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  • Author: Saori N. Katada
  • Publication Date: 05-2016
  • Content Type: Working Paper
  • Institution: East-West Center
  • Abstract: In 2015, two mega-initiatives took shape that will affect economic relations in the Asia-Pacific region: the US-promoted Trans-Pacific Partnership (TPP) trade agreement and the China-led Asian Infrastructure Investment Bank (AIIB). Although they address different needs, both are expected to have profound effects on Asia's economic governance in the near future, and will shape economic norms in the Asia Pacific and beyond. Japan has joined the TPP but stayed out of the AIIB, decisions that might seem counterintuitive considering its history of resisting trade liberalization and of promoting infrastructure investment. Is Japan simply favoring its US ally over rival China? Or is it that Japan's position on the TPP and AIIB aligns with its own economic priorities, and enhances its geo-economic advantage? With a US-China competition over economic ideas and regional strategies, Japan occupies a unique position that may allow it to influence the direction of Asia-Pacific economic governance, which is now being battled out by the two "titans."
  • Topic: Economics, International Trade and Finance, Political Economy, Treaties and Agreements
  • Political Geography: China, Asia
  • Author: Marcus Noland
  • Publication Date: 11-2015
  • Content Type: Policy Brief
  • Institution: East-West Center
  • Abstract: Unconventional monetary policy (UMP) has had predictable effects. How exit plays out is scenario-dependent. Quantitative easing has had the predictable effect of encouraging currency depreciation and some partner countries may have attempted to offset these exchange rate effects. Korea presents a particularly interesting case: it is relatively small and relatively open and integrated, in both trade and financial terms, with the United States and Japan, two practitioners of UMP. Authorities have acted to limit the won's appreciation primarily against the currency of China, not the US or Japan. Nevertheless, Korea's policy is a source of tension with the US. Under legislation currently being considered, the currency manipulation issue could potentially interfere with Korean efforts to attract direct investment from the US and create an obstacle to Korea joining the Trans-Pacific Partnership.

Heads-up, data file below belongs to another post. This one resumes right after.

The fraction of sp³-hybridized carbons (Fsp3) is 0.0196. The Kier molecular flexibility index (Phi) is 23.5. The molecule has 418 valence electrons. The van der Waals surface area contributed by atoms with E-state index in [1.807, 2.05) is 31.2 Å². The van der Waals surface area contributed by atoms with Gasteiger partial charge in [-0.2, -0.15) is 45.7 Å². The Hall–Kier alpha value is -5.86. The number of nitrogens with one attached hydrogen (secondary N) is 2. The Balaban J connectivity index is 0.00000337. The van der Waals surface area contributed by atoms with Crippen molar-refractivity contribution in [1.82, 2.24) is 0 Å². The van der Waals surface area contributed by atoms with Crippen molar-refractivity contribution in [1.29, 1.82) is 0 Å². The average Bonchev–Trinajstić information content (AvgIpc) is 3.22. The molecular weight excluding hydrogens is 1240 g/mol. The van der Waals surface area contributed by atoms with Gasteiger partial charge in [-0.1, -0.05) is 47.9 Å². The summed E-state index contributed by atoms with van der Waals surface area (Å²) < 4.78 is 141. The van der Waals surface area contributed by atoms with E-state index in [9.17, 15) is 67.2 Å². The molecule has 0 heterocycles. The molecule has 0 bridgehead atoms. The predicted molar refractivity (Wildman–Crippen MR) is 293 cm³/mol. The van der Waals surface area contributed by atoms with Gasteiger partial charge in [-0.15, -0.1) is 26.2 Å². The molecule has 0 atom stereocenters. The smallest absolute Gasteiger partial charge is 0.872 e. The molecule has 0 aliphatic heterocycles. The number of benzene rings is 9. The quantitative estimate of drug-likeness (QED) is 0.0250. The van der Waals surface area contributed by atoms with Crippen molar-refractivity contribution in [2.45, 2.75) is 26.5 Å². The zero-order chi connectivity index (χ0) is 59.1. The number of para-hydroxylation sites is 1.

• Topic: Economics, International Trade and Finance, Political Economy, Monetary Policy, Foreign Direct Investment
  • Political Geography: Asia
  • Author: Jon Dorsch
  • Publication Date: 09-2015
  • Content Type: Policy Brief
  • Institution: East-West Center
  • Abstract: At the end of 2015 the Association of Southeast Asian Nations (ASEAN) will announce the establishment of the ASEAN Economic Community (AEC). In theory, this agreement should produce an association-wide economic integration. However, following the announcement, and for the foreseeable future, ASEAN member states will continue in significantly less than full regional economic integration. Why? Some observers believe that the AEC plans involve an "overly ambitious timeline and too many ill-thought-out initiatives." Others point to ASEAN's traditional aversion to legally binding agreements. While progress has been made in reducing or eliminating intra-ASEAN trade tariffs, substantial non-tariff barriers to trade persist. However, for most member states, the ASEAN market is relatively small while external markets, especially China, are growing rapidly. Given this outward-orientation for ASEAN trade, is the lack of an unhindered regional market really a problem?
  • Topic: Economics, International Trade and Finance, Markets
  • Political Geography: China, Asia
  • Author: Dieter Ernst
  • Publication Date: 10-2014
  • Content Type: Working Paper
  • Institution: East-West Center
  • Abstract: China's new strategy to upgrade its semiconductor industry (outlined in the "Guidelines to Promote National Integrated Circuit Industry Development," June 24, 2014), seeks to move from catching-up to forging ahead in semiconductors, by strengthening simultaneously China's integrated circuit (IC) design industry and domestic IC foundry services.
  • Topic: Economics, Globalization, Industrial Policy, Markets, Science and Technology
  • Political Geography: China, Asia
  • Author: Peter A. Petri, Ambassador Tang Guoqiang
  • Publication Date: 01-2014
  • Content Type: Book
  • Institution: East-West Center
  • Abstract: The year 2014 marks the twenty-fifth anniversary of the first APEC Ministerial Meeting and the twentieth anniversary of APEC’s Bogor Goals. It’s time to shape the future by building on past achievements. If we look at the past 25 years of economic cooperation and integration in the Asia-Pacific region, I think it can be roughly divided into three stages.
  • Topic: Economics, International Cooperation, International Trade and Finance, Treaties and Agreements
  • Political Geography: Asia
  • Author: Peter A. Petri, Michael G. Plummer
  • Publication Date: 03-2014
  • Content Type: Policy Brief
  • Institution: East-West Center